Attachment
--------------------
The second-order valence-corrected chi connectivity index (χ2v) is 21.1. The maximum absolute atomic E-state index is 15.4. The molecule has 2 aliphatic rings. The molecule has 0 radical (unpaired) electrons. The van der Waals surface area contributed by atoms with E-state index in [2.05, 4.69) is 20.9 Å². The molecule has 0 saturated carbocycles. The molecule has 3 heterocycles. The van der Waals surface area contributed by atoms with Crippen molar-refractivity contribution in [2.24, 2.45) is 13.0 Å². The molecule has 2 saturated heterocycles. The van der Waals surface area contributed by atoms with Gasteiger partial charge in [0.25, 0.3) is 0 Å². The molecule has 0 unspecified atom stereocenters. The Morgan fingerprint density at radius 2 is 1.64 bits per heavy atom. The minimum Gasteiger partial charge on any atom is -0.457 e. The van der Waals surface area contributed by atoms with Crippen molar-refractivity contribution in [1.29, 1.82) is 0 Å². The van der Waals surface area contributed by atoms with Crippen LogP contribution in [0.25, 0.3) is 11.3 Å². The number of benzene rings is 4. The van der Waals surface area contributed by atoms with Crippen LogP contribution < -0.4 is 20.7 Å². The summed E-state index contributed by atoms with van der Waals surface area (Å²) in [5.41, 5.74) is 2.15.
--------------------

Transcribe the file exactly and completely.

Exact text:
The second-order valence-corrected chi connectivity index (χ2v) is 21.1. The maximum absolute atomic E-state index is 15.4. The molecule has 2 aliphatic rings. The molecule has 0 radical (unpaired) electrons. The van der Waals surface area contributed by atoms with E-state index in [2.05, 4.69) is 20.9 Å². The molecule has 0 saturated carbocycles. The molecule has 3 heterocycles. The van der Waals surface area contributed by atoms with Crippen molar-refractivity contribution in [2.24, 2.45) is 13.0 Å². The molecule has 2 saturated heterocycles. The van der Waals surface area contributed by atoms with Gasteiger partial charge in [0.25, 0.3) is 0 Å². The molecule has 0 unspecified atom stereocenters. The Morgan fingerprint density at radius 2 is 1.64 bits per heavy atom. The minimum Gasteiger partial charge on any atom is -0.457 e. The van der Waals surface area contributed by atoms with Crippen molar-refractivity contribution in [1.29, 1.82) is 0 Å². The van der Waals surface area contributed by atoms with Crippen LogP contribution in [0.25, 0.3) is 11.3 Å². The number of benzene rings is 4. The van der Waals surface area contributed by atoms with Crippen LogP contribution < -0.4 is 20.7 Å². The summed E-state index contributed by atoms with van der Waals surface area (Å²) in [5.41, 5.74) is 2.15.